You can carry out a fisher esterification with the salicylic acid using methanol and sulfuric acid to produce methyl salicylate (aka wintergreen) which has a lovely minty smell.

You could react the oxalic acid with iron(II) sulfate or iron(II) chloride to produce iron(II) oxalate which when heated decomposes to form pyrophoric iron, meaning if you pour it into the air it will amazingly self ignite due to the teeny tiny particle size.

You could react the barium carbonate with hydrochloric acid to produce barium chloride. This barium chloride along with a little bit of hydrochloric acid can be added to compounds to test for the sulfate ion. If the compound contains a sulfate ion (e.g. copper(II) sulfate) it should form a white precipitate of barium sulfate.

Chem Player on YouTube loves vanillin, they have done videos on a variety of reactions you can do with it.

You can heat up chromium(III) oxide until its decently hot, then drop it into a flask containing ammonia and it should produce beautiful 'fire flies' of sparks as the chromium(III) oxide catalyses the oxidation of ammonia into nitric oxide.

There is a small contribution from me, I hope it is helpful!




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Iodobenzene
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[*] posted on 7-1-2018 at 03:43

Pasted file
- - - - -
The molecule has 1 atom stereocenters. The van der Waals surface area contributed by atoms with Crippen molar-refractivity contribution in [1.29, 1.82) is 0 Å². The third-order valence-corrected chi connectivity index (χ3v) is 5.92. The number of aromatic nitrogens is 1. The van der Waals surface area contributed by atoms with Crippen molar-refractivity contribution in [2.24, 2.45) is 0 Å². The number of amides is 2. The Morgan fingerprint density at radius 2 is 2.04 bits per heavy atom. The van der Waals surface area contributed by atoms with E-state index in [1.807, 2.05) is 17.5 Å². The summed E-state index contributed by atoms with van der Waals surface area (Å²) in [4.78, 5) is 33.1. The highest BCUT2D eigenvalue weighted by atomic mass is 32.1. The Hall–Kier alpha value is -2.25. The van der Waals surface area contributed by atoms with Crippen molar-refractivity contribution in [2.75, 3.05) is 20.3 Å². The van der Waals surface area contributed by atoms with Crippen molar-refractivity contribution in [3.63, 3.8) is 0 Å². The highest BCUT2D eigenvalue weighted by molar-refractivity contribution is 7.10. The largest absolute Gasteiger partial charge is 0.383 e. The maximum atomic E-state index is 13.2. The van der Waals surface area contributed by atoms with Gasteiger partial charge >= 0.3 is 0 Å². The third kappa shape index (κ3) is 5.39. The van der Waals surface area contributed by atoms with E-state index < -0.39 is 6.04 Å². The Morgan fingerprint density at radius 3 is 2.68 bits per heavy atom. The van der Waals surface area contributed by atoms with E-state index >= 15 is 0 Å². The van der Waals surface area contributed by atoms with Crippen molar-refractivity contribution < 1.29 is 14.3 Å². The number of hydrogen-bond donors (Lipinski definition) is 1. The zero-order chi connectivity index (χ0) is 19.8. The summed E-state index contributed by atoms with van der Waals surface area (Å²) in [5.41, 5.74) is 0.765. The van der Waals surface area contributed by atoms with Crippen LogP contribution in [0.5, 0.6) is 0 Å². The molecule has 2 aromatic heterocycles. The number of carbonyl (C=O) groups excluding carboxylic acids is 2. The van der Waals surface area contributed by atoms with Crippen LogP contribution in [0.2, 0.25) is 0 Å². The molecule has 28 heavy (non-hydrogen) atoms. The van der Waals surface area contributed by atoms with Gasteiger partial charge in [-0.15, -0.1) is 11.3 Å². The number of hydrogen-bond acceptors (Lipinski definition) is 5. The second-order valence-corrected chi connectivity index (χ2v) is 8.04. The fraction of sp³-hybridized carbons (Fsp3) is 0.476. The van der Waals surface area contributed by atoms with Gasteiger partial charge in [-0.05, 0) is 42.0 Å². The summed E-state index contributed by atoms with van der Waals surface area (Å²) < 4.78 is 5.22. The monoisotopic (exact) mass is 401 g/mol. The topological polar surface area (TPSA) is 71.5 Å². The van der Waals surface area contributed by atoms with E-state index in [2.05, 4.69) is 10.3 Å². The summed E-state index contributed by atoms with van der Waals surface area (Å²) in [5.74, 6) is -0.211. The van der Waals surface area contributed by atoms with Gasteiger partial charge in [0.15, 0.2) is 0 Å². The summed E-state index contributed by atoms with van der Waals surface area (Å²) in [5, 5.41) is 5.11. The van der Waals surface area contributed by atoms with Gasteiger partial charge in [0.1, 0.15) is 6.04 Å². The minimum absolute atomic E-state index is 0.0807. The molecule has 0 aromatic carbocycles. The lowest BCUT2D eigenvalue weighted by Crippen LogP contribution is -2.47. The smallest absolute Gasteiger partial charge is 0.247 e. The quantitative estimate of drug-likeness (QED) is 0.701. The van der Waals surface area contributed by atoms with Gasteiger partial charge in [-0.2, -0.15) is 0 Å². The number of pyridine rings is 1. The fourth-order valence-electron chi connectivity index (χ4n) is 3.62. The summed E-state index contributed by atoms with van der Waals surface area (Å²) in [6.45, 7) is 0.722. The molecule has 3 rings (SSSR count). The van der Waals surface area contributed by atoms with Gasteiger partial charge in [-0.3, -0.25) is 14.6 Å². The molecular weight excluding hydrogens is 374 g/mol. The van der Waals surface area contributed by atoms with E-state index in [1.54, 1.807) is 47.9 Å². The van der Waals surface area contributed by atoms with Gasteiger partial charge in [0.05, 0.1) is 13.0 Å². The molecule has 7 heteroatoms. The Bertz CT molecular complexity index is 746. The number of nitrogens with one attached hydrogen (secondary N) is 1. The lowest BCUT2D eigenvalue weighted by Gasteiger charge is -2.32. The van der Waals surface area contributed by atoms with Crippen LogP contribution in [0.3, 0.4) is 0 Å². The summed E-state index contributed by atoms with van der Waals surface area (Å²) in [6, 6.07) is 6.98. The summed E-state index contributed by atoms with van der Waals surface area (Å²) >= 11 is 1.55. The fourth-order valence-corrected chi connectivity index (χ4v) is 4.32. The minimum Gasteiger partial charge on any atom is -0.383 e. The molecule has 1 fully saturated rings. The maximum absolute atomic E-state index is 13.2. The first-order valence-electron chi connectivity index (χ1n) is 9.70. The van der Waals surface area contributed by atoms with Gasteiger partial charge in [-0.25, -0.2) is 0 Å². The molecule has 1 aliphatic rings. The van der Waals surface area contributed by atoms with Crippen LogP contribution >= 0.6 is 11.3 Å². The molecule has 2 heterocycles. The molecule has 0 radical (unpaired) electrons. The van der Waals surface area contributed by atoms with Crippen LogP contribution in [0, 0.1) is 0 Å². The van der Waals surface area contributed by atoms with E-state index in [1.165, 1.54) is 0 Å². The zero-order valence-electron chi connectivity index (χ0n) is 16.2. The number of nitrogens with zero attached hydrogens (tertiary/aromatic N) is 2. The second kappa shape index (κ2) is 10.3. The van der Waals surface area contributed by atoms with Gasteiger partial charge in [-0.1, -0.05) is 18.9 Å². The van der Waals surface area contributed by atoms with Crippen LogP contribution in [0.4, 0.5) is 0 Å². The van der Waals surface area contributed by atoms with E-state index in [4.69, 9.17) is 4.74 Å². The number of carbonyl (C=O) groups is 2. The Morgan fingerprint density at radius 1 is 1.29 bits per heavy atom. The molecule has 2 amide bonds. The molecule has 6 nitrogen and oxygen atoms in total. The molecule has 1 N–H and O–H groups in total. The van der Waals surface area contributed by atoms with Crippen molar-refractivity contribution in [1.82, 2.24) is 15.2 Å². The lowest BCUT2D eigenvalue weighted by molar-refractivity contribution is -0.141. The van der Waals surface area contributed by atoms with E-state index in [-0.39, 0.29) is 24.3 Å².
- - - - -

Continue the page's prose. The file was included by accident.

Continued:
The first rule of a Home chemist is "Never buy pottery grade oxides unless you have a bunsen burner".
Titanium Oxide is completely inert, ask if you can change it with another article if you haven't opened it.

It dissolves a bit only in super hot H2SO4.

You can convert Chromium Oxide in a Chromate through alkaline fusion.

You can use V2O5 and nitric acid to produce vanadile salts:
V2O5 + 2HNO3 → 2VO2+ + 2NO3– + H2O

I don't know what's the reactivity of Tin Oxide and Cerium Oxide, but if you have Aluminum Powder you can make Strontium metal and Cerium Metal:
4Al + 3SnO2 ---> 2Al2O3 + 3Sn
4Al + 3CeO2 ---> 2Al2O3 + 3Ce
The metals should melt by the heat produced by the reaction.
But these are dangerous reactions, before trying them get some infos.

You could also dissolve Tin Oxide in Hydrochloric Acid and make a "tinning solution":
https://www.youtube.com/watch?v=Hsw3lOnHaas

Have fun with chemistry!


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ninhydric1
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[*] posted on 7-1-2018 at 11:44


Or a gas burner/ propane torch. The one I have can get up to 1200 C, which means I could theoretically make TiCl4. It's pretty difficult though.